INTERVIEW:

My interview with my source, T, is as follows:

T: So when Brunelleschi was telling his idea to the city, he literally didn’t tell them anything he was going to do. He’s like, “Guys, I know how to do this, I know you have this problem, I’m going to build your building” and they’re like “uhh… you were gone for like 10 years, we don’t even know if you’re capable of this.” And he’s like “You’re gonna give me the job and here’s why.” So he gives them all eggs and says “Make the egg stand on its end. If one of you can do it then you don’t have to hire me.” And none of them could do it so he walks up to the table and says, “You want me to show you why I have more knowledge than you?” and he smashes the end of the egg on the table so it stands up on its end. They gave him the job.

MY THOUGHTS:

I think this is a very clever legend. In all honesty the likelihood of this display of intelligence being the only driving factor behind Brunelleschi being hired is highly unlikely. The story, however, is a great way of conveying just how dedicated and clever Brunelleschi actually was, regardless of whether this event actually took place or not.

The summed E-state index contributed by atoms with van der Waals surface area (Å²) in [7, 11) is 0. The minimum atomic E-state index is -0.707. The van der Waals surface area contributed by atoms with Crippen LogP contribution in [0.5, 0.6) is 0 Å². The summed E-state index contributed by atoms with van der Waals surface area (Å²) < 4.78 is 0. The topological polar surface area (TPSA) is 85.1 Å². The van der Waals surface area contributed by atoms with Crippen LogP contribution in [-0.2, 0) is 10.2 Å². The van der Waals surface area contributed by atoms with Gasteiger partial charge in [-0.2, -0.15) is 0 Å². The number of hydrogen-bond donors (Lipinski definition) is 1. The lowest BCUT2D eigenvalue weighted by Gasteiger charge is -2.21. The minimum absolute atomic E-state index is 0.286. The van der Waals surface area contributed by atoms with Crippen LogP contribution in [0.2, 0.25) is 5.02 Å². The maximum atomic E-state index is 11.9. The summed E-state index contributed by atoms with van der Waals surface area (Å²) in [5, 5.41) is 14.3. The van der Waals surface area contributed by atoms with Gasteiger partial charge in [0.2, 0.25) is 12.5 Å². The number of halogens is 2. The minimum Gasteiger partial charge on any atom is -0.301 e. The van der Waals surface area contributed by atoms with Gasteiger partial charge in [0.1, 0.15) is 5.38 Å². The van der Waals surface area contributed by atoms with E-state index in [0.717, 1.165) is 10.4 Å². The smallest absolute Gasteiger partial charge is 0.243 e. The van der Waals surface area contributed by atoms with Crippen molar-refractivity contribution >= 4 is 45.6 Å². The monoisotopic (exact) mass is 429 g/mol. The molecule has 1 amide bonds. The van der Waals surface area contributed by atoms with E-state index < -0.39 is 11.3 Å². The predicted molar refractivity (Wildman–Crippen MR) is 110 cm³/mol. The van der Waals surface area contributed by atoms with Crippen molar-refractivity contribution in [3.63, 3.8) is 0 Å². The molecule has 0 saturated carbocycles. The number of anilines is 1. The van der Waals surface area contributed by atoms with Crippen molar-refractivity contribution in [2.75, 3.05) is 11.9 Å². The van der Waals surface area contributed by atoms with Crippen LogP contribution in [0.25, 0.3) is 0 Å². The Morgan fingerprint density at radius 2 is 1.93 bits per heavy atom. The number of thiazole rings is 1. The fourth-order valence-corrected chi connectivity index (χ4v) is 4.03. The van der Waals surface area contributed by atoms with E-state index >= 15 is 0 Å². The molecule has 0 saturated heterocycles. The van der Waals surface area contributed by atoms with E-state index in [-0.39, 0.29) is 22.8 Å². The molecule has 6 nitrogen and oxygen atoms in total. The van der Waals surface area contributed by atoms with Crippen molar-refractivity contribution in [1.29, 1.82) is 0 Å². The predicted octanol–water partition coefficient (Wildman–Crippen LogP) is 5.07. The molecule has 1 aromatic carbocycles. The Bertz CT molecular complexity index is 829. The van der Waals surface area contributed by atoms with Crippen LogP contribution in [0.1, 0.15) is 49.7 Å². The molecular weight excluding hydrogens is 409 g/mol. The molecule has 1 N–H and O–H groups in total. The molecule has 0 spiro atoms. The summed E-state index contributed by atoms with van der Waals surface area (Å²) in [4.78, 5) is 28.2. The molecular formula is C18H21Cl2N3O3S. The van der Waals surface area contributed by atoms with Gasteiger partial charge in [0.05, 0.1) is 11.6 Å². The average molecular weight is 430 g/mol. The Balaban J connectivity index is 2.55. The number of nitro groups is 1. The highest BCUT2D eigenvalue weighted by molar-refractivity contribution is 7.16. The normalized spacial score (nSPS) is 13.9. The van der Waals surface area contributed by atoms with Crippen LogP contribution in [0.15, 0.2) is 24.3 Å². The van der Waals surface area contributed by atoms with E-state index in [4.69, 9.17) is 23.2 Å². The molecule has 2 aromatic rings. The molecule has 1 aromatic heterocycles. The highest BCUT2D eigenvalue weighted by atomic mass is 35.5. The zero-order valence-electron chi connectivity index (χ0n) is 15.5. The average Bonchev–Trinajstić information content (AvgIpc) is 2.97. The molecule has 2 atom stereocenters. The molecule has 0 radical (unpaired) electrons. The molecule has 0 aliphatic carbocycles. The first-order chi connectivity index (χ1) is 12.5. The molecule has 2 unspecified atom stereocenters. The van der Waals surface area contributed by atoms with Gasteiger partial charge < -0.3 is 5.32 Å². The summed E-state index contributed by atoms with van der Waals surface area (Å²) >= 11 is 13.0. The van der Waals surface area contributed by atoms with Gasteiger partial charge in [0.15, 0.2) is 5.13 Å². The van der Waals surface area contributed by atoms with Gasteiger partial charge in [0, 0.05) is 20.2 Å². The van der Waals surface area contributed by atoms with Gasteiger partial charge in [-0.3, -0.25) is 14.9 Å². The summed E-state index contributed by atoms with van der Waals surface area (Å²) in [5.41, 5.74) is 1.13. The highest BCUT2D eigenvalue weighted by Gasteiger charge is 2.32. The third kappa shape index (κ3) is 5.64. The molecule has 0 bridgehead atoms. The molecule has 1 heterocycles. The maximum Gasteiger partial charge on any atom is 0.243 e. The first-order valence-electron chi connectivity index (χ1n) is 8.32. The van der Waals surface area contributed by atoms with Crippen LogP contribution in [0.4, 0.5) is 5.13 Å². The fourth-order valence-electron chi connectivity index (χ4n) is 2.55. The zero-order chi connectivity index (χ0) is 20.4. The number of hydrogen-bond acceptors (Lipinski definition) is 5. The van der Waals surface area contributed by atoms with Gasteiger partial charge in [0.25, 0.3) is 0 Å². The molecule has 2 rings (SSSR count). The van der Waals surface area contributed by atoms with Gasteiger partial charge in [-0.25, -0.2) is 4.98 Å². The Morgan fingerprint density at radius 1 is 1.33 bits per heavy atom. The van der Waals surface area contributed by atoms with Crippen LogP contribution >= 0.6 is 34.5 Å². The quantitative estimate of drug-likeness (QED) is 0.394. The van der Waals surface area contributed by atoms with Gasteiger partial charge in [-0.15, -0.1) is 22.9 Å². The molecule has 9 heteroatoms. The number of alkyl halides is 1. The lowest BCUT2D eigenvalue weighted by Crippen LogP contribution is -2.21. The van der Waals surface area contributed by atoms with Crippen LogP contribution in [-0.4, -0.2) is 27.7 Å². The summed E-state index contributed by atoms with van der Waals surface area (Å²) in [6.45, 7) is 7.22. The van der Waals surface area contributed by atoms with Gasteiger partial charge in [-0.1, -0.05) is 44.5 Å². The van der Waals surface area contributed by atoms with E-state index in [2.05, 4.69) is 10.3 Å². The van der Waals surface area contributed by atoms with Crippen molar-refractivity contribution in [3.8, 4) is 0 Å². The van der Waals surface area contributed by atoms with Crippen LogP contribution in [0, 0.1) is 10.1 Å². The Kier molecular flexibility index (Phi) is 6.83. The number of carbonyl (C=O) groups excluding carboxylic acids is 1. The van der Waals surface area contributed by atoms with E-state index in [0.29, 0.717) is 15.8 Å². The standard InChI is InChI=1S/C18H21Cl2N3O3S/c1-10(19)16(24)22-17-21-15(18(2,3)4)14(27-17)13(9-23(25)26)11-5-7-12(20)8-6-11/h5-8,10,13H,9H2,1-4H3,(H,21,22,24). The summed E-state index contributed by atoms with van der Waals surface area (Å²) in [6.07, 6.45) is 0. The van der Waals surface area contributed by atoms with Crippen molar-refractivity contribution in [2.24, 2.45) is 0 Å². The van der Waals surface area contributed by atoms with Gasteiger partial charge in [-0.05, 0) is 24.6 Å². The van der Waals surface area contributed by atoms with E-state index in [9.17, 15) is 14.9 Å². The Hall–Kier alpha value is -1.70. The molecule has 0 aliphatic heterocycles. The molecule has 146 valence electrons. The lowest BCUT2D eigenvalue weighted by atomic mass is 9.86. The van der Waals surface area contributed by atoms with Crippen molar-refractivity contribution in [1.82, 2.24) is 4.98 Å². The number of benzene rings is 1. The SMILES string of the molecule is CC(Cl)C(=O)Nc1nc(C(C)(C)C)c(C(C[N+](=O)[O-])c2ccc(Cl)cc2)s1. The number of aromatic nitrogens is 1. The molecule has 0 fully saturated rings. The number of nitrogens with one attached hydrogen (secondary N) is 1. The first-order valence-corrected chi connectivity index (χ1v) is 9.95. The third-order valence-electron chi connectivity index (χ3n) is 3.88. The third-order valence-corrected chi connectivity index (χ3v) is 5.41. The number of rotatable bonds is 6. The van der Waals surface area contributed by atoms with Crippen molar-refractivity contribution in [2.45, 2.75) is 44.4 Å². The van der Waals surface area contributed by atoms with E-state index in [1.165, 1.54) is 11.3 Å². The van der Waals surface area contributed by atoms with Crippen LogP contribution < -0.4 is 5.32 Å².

Phallic Symbolism on Homes in Pompeii

The informant, a 66-year-old American woman (my grandmother), has frequently traveled to Italy for the past several decades. During a celebration for my mother’s birthday, I pulled my grandmother aside and asked her if any particular Italian traditions or beliefs have stood out to her over the course of her travels, and she laughed.

“Oh my, you’re in for a treat. In Pompeii, the buildings were preserved in ash. After they had been dug out, many of the doors had carvings over them that were perfectly preserved. On more than one house, large penises are carved on the door. This would signify that it was a fertile home and would help whoever lived there to continue to have children and ensure success for a family. I’ve also heard that it was a way of bragging. Hey, if I had a large penis to brag about I’d probably do the same thing.”

Since these carvings would have been made in a pre-Christian era, they preceded the more familiar carving of a fish over one’s door, which Christians would use as a symbol to signify that their home was a safe place of worship. It is interesting to consider that in the cultural context of Pompeii thousands of years ago, representations of basic human anatomy were appropriate for placement in the extremely intimate barrier to one’s home–at the liminal divide between public and private. In America today, it goes without saying that a homeowner’s association would be less than pleased at the sight of a penis carved on someone’s porch. Perhaps this change has arisen because in the contemporary United States we no longer view having a fertile home and being able to sustain a family as an extraordinary accomplishment worth bragging about, instead we see it as something rather ordinary, but thousands of years ago during the Roman period it may have been looked upon as much more of an accomplishment worth bragging about to be able to provide for one’s family and maintain a fertile home.

You Should Never Go Into the Sea in a Month with an ‘R’